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Forum Name: Cardiomyopathy

Question: Cardiomyopathy and Pregnancy


 MHellman1027 - Thu Nov 12, 2009 9:30 pm

I am a 32 year old gravida 1 para 1. I was diagnosed with Cardiomyopathy during my pregnancy in 2002 at the age of 24. It was found that my cardiomyopathy was chemotherapy induced from treatment of Rhabdomyosarcoma in 1985. My EF prior to delivery was 32%. After a year of medical management it had improved to 42%, however it was suggested that I avoid further pregnancies and as a result I underwent an elective tubal ligation. I have since been divorced and remarried and my husband and I are considering attempting to have a child together. My most recent Echo (Dec '08) showed an EF of 45%, which has been the case for the last 5-6 years without medication. I understand that I would first have to undergo a reversal of my tubal ligation, but would like to know if it would be safe to proceed? I would not go thru the procedure and or become pregnant if the risks outweighed the benefits but would like to know nonetheless. I thank you for your time and any information or advice you could give would be greatly appreciated.
 John Kenyon, CNA - Sun Nov 29, 2009 9:46 pm

User avatar Hi there -- First, good news on the EF, which is near normal now. That's a really big improvemet. The lower-than-normal EF, by itself, would not necessarily make pregnancy -- especially delivery -- more dangerous to you, but the context of it is what matters. You did have cardiomyopathy, it seems to be correcting nicely, and is certainly a lot better than it was during your first childbirth. This is very encouraging, but of course only your cardiologist can give you the full green light, having full access to your records and therefore full knowlege of the details. On the face of it I would think this would be an easier pregnancy and delivery than the first one, but I hesitate to trump your doctor's insight and real-time involvement. The best I can do is say it would seem more promising than the first time around, and you seem do have done remarkably well with that. The tubal ligation reversal might actually pose more of a risk than carrying a baby to term, but again, on the face of it this seems not unreasobable. And again, that is only my speculation from a distance. It should not be construed as a green light to go ahead with either. You'll need to be followed by a cardiologist during all this should it be considered okay to try it. The odds, as they stand right now, would favor a safe and successful procedure and presumably a safe (for you as well as baby) pregnancy. I hope that's the case, but my opinion counts for very little in this instance except informed conversation.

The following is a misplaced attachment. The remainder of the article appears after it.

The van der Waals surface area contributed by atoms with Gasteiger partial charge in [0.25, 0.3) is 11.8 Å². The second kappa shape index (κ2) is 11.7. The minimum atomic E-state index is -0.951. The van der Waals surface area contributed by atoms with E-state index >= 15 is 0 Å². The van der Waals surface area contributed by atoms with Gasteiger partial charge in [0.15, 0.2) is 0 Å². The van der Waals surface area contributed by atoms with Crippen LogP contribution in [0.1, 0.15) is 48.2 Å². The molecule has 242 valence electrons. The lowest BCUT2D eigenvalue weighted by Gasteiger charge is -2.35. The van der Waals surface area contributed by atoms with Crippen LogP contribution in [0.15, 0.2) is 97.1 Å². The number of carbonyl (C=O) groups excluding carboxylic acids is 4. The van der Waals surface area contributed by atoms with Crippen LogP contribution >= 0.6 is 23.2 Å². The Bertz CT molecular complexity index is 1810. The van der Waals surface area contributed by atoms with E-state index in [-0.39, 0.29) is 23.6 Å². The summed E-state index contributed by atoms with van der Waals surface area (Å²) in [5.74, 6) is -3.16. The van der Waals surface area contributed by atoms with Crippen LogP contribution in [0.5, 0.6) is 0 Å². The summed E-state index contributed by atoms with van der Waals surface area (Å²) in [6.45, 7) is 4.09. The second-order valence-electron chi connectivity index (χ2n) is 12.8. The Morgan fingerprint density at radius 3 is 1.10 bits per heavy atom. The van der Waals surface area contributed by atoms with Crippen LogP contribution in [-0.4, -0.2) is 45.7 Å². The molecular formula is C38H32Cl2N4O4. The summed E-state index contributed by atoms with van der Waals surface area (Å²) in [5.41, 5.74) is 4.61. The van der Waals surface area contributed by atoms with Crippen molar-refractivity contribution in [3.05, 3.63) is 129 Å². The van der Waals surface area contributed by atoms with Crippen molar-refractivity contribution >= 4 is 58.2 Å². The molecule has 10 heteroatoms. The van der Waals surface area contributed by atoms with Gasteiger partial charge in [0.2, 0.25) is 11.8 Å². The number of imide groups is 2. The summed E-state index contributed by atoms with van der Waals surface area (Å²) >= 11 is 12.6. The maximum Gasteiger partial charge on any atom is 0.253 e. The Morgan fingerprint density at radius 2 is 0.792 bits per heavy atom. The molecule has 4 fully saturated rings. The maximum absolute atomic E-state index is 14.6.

Good luck to you with this. Please follow up with us here as needed and keep us updated.

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